New tool helps oyster growers fight acidification
Add oysters to the list of your favorite foods threatened by climate change.
Dramatic failures of oyster populations began in 2006, when aquaculture operators saw die-offs of larvae rocket to 80 percent in the United States. At the time, the reason for these collapses was a mystery, but the science now indicates that rising carbon dioxide levels in the ocean from climate change is causing acidification that interferes with the ability of shellfish to form proper shells and thrive.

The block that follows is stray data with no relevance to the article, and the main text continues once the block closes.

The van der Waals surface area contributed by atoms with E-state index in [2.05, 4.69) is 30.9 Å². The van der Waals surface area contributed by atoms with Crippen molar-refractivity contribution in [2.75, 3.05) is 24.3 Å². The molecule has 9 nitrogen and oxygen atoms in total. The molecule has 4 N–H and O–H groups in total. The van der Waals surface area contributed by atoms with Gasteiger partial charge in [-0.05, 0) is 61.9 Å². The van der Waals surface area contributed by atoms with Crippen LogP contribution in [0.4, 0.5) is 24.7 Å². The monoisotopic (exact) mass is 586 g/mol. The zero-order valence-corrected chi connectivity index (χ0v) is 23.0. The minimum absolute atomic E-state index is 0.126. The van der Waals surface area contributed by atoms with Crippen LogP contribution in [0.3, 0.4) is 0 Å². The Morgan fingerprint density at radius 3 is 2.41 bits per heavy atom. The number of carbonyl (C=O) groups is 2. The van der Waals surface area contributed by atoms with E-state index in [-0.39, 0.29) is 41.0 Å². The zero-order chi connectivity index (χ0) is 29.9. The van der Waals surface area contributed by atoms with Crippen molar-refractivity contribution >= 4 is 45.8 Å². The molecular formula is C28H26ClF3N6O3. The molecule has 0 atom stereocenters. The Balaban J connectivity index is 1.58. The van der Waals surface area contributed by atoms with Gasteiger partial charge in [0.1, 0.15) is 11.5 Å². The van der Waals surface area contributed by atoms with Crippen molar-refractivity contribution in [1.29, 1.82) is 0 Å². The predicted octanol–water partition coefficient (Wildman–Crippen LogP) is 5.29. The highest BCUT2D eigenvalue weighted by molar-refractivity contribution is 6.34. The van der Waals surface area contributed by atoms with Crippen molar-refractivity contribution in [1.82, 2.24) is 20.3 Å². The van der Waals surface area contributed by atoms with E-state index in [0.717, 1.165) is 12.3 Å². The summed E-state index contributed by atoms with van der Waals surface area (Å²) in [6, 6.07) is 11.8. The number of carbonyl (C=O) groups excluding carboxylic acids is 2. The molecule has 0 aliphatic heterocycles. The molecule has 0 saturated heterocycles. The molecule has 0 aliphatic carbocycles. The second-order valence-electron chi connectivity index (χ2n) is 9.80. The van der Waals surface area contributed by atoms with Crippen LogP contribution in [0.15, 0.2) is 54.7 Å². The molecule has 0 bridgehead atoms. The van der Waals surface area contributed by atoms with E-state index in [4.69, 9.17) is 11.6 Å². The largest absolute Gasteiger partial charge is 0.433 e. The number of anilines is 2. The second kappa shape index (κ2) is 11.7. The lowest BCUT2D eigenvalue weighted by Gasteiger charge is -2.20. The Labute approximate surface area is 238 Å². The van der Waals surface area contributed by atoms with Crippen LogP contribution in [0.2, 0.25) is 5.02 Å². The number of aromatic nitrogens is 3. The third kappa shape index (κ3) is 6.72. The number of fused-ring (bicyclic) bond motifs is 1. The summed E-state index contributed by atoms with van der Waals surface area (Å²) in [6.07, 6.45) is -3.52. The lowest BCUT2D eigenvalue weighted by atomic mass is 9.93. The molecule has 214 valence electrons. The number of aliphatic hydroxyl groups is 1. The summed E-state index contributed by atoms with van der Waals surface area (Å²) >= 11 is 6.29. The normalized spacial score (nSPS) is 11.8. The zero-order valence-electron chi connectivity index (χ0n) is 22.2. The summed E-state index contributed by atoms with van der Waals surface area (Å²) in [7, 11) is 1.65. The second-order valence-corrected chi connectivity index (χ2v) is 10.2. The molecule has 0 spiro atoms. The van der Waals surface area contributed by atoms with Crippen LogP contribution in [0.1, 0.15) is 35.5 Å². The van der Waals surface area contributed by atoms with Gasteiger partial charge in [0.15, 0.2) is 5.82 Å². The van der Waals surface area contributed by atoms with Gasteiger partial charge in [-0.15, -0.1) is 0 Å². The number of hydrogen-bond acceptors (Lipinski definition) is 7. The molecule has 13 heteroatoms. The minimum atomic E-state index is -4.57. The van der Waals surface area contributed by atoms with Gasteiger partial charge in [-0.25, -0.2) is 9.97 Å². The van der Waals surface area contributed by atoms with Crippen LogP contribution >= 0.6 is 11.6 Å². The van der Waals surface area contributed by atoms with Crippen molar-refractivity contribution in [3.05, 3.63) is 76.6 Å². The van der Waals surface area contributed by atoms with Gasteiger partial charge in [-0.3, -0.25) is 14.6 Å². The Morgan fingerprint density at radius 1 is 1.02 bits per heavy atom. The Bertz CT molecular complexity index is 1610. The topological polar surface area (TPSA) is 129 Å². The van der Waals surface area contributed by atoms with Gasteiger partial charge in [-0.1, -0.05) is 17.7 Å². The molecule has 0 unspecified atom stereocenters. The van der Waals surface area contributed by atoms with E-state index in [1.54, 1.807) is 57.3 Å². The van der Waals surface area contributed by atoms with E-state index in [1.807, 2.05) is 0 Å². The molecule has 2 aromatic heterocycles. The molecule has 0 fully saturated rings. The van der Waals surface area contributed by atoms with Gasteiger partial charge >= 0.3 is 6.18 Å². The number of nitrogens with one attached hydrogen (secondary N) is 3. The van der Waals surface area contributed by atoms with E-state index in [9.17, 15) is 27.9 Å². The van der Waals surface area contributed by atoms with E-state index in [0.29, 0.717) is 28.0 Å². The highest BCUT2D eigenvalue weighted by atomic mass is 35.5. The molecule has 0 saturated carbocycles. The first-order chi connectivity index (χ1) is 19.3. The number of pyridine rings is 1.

But there’s some good news. Thanks to a network of ocean monitors and a new Web portal, West Coast shellfish growers, researchers, and regular people can now find accurate, real-time data on the changing chemistry of nearshore environments with a simple mouse click. Scientists at the National Oceanic and Atmospheric Administration) and researchers at the University of Washington collaborated on the system, which should help growers fight the effects of acidification.
It’s the first time that real-time ocean acidification data has been crunched for public use, making the rapidly changing chemistry of the seas readily apparent and trackable for anyone—from high school science teachers to coastal conservation advocates.